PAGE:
Some people like having everything out there on their website and others like to create proposals for their prospective clients after they've had an initial call. Prepare contracts for services you'll offer and customize them after you've nailed down your offerings.
Being 100% clear on what you're going to do and how much it costs is very important. The boundaries and expectations are set in the contract and it's your job to fulfill them as well as stick to them when people ask for more changes that weren't included or decide to change everything and start from scratch. People change their minds but a complete re-do might be a whole new proposal. Entrepreneurs like to change their minds and rethink their plans, but you already knew that, right?
Step 5 Build thought leadership
Since you've already established your web presence, keeping it up-to-date with fresh articles is essential for attracting your ideal clients. Quality will trump quantity every time so write content that will add value to your field and that will help build your expertise. Continue building on your main themes and in time you'll be asked to be a guest on podcasts and other interviews as people seek your opinion.
There's no shortcut here. Roll up your sleeves and dig in. You want to be independent, right? That means hard work is in order.
Join LinkedIn Groups, Facebook Groups, or other communities in your area of expertise. Make sure that you're spending time building relationships with future clients or referrals – not wasting time. If you decide to start a community or group, understand that it will be a very big time commitment to manage it. I like to say it's like getting a puppy, it's cute and you love it but there's a ton of feeding and clean up.
Step 6 Cast your net
Once you have you're general plan mapped out, you'll need to update your professional and social media bios to reflect the fact that you're looking for clients.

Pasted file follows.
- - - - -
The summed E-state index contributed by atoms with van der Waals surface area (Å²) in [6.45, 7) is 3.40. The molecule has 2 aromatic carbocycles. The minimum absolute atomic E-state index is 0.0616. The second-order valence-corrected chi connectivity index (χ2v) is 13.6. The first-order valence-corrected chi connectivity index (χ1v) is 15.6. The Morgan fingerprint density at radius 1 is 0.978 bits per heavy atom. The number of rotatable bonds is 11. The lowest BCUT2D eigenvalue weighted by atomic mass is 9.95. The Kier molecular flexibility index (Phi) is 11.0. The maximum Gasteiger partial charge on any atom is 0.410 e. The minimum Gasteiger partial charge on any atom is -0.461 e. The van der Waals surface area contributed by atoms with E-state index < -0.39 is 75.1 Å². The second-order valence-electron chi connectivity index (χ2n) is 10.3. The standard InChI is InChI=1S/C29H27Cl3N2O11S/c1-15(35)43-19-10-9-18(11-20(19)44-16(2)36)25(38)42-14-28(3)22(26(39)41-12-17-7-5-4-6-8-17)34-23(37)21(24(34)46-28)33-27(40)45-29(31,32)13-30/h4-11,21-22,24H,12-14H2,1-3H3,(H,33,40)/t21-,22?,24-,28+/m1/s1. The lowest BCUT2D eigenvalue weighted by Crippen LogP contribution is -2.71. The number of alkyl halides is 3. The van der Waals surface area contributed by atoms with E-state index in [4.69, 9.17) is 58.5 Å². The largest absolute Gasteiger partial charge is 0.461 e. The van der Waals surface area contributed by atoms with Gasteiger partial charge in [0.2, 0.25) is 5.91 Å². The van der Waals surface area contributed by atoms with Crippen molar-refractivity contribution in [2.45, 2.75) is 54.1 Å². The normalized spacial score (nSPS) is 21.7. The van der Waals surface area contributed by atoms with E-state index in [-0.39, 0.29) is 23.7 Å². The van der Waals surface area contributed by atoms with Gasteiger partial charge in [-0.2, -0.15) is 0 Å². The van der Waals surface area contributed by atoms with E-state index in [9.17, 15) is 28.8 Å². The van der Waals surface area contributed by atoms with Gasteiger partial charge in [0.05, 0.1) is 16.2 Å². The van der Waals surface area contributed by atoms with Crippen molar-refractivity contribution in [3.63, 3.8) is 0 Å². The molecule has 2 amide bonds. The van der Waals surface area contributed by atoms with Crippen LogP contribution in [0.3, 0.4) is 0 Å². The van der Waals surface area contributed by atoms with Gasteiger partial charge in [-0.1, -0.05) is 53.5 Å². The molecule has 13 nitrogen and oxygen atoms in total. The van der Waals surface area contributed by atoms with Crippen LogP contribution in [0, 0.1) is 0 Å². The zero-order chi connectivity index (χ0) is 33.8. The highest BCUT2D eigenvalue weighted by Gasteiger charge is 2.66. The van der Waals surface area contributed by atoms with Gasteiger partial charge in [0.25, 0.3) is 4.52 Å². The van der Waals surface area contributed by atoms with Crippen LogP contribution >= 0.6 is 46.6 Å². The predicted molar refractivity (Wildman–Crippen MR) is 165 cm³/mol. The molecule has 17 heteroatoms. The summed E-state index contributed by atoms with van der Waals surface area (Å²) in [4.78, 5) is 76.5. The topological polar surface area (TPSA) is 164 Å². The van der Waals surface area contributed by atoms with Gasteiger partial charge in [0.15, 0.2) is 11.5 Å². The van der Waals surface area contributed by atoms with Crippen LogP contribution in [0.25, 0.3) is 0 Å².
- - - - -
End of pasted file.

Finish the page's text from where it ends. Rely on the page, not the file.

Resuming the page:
Keeping in mind that some people are on social media for purely social reasons and some for purely business, share your new business venture but don't only share this. You don't want to be that guy or girl that only talks about their services or tries to sell something to you. You don't like that, right? Neither does anyone else.
A few places you can cast the net:
- Your email signature
- LinkedIn profile
- Blog posts
- Guest blogging
- Guest on podcasts and Twitter chats
- Social media posts
If there's a possibility to offer your services to someone, take the time to connect thoughtfully on LinkedIn and send them a nice note. Send a personalized email that says hey, I do XYZ and if you ever have the need for my services, I'd love to talk with you about it. This effort can go a long way. Don't be pushy but be available. They might not need you now but in three months they might.
Building your network takes a long time and helping people grow through your connections can also help.
How to Promote Yourself Without Being a Jerk
Step 7 Write a press release
Creating a press release for your announcement for your official launch gets the ball rolling. Press releases are different than a blog post so it's important to do your research. If you have money in your budget, hiring a PR pro to write and execute your press release can get it in the hands of the right people. PR pros have connections and follow up on them.
Here's an example, Post Planner launched a press release when they brought on Rebekah Radice. You can post on PR Web or PR Log. It will cost a few hundred well-spent dollars to get more coverage.
Step 8 Send out personal communication
Do not, I repeat, do not send out a generic email blast to your whole contact list. This is the worst possible way to get the message out to your important contacts.